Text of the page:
On October 15, Unwired Planet (Nasdaq: UPIP) announced that it was abandoning the pending International Trade Commission (ITC) investigation it initiated against Apple and Research-in-Motion. According to the company’s announcement, on Thursday, October 11, 2012, Administrative Law Judge (“ALJ”) Gildea declined to stay the pending investigation despite a joint motion filed by all of the parties.
It seems that Unwired Planet came out on the short end of a claim construction order, which dealt a fatal blow to the company’s infringement assertions. According to the company, “the ALJ made an unfavorable, and in our view, erroneous construction of a set of closely-related terms – the mobile device terms – in three of our patents. The error was that the ALJ limited the invention of the patents to mobile devices that do not contain a ‘computer module.'”
Thus, rather than go through with a trial, Unwired Planet decided to throw in the towel in favor of its pending case in the Federal District Court of Delaware, which was initially filed in August 2011 and has been conducted in parallel with the ITC investigation. This federal district court proceeding deals with the same patents and, according to Unwired Planet, will provide the opportunity to seek different claim construction in the federal court.
This second bite of the apple (pun intended) is due to the fact that there are no estoppel provisions that would prevent either a defendant or plaintiff in an ITC action from again challenging the exact same issues and claims in a subsequent (or simultaneous) federal court proceeding. This duplicative nature of patent infringement litigation is a justifiable area of concern. Something needs to be done to correct this. If Congress can put estoppel provisions into the America Invents Act relative to post-patent challenges, why shouldn’t those same provisions be put into the law with respect to what is referred to as parallel or concurrent litigation?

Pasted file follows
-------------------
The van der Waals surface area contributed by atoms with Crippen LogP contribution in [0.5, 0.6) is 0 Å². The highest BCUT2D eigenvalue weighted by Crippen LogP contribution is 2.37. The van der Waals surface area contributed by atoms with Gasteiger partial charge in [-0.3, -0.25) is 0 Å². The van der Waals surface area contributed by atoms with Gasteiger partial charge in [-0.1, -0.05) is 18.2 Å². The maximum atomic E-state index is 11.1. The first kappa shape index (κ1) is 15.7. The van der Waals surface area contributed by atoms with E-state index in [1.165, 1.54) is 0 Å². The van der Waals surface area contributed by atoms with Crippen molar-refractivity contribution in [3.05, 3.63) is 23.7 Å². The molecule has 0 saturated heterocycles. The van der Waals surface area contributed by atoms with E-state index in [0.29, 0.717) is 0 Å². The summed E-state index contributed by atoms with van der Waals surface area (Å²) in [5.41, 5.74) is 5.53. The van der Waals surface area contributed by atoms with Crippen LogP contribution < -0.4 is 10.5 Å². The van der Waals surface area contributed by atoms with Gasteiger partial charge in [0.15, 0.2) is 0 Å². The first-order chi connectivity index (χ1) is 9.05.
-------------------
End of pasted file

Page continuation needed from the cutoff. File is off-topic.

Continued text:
Unlike many, I am not in favor of stripping the ITC of its jurisdiction. Frankly, the ITC works exceptionally well and very quickly. That is what we should strive for. Having said this, why allow a district court a second look at the same exact issues? Everyone knows the Federal Circuit will eventually decide these cases that don’t settle, so what other than needless cost does a district court proceeding add with respect to issues already fully and fairly litigated at the ITC? Nothing!
On the Unwired Planet blog, which has been set up to inform the interested public of the events of this dispute, the company explained:
The trial, which would have covered all other matters besides infringement (such as validity and domestic industry), would have been futile for Unwired Planet in view of the indication from the ALJ that he intended to find no infringement.
But would the ITC proceedings have been futile? Perhaps from the perspective of Unwired Planet. If there would be no infringement found, then the issues of validity and domestic injury could only potentially harm the company. For example, if the ITC were to find that the domestic injury requirement have been unsatisfied that could potentially influence future attempts at using the ITC. Similarly, it is never a good thing to have one’s patent claims found invalid, even though the district court would still have to take an independent look at the claims in its proceeding.
Ultimately, Unwired Planet gave in at the ITC. “It would have required the parties to bear the considerable expense of trial which could not possibly result in a victory for Unwired Planet,” explained the company on its blog. “In view of the cost of the trial and the length of time before appeal, the Company decided to withdraw the ITC case and proceed in district court on these patents.”